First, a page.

Others have not been so careful about keeping to guidelines, as we saw this week with Golfgate down south, where various bigwigs attended a jolly for 80 people at a hotel in Clifden.
Since then, in resignation terms, they've been falling like skittles. Among them was EU trade commissioner Phil Hogan. It's not just the arrogance when public figures foul up that's so staggering. It's the stupidity. Seriously, did they think no one would notice?
In this case, no telltale tans to show for their ill-advised away-day.
But, all round, red faces.
Outside, possibly, of the Queen, no one is praying more that Prince Harry will return to Blighty and the royal fold than Henry Morley.
Who he? Henry is a Prince Harry lookalike, who was, according to reports, earning around £2,500 a week for guest appearances at functions.
Sadly, since Megxit, work has dried up. He's reported as saying he hasn't had a single booking.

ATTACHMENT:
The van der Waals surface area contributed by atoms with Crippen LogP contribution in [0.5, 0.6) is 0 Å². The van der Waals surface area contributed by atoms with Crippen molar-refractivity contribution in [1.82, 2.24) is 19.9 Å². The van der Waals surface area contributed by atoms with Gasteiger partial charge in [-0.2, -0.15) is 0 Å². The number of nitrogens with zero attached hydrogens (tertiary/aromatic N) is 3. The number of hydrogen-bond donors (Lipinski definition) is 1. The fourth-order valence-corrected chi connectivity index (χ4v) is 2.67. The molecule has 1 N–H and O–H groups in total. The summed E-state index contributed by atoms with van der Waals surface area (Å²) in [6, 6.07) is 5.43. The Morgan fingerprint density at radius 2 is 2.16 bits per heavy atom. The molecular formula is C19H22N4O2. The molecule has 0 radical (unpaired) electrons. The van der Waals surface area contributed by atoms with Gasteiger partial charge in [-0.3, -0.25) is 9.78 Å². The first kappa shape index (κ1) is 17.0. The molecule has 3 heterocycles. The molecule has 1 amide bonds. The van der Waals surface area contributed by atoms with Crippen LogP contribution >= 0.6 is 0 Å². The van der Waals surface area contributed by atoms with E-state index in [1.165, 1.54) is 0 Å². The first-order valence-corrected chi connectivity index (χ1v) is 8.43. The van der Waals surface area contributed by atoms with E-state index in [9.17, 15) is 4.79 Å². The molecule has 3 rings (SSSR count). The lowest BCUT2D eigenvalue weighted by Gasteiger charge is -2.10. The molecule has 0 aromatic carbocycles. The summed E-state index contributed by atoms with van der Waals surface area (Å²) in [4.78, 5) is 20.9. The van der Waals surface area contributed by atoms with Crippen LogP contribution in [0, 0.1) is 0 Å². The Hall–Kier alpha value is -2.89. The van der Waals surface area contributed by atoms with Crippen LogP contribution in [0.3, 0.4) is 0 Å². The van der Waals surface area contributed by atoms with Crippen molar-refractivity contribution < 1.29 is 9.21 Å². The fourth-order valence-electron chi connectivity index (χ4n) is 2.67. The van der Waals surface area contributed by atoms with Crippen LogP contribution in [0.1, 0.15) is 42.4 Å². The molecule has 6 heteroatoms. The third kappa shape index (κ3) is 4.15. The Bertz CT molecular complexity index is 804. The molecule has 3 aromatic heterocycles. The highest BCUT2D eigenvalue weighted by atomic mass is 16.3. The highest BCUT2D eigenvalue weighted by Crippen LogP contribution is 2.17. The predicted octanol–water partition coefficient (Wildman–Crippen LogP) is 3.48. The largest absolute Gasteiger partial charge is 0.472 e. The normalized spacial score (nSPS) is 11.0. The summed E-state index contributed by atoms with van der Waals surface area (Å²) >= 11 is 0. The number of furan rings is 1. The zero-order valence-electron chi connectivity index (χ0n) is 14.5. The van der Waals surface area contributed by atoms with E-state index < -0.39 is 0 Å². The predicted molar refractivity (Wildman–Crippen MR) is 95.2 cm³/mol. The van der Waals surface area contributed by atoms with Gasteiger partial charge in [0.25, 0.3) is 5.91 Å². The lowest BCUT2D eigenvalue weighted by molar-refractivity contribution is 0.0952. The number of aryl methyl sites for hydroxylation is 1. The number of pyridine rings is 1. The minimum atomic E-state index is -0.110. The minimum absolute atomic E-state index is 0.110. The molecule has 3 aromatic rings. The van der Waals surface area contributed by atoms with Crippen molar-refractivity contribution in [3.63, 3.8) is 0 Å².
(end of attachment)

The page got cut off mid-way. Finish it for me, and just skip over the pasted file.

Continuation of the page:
Obviously, Covid may have had something to do with it, too.
But the work of a doppelganger is always a precarious one - as an Adele lookalike discovered when Adele lost all that weight.
Sometimes, it's really hard to keep up.
The five girls who won Popstars, The Rivals back in 2002 were one of reality TV’s big success stories.
Girls Aloud was made up of Derry girl Nadine Coyle, Nicola Roberts, Cheryl Tweedy (later to have several surname changes before she became simply Cheryl), Kimberley Walsh and Sarah Harding.
This week, Sarah revealed that, in recent months, she’s been ill with metastatic breast cancer, which has spread to other parts of her body.
Like so many other women, she’s dealing with a hellish disease.
As her bandmates have said, heartbreaking.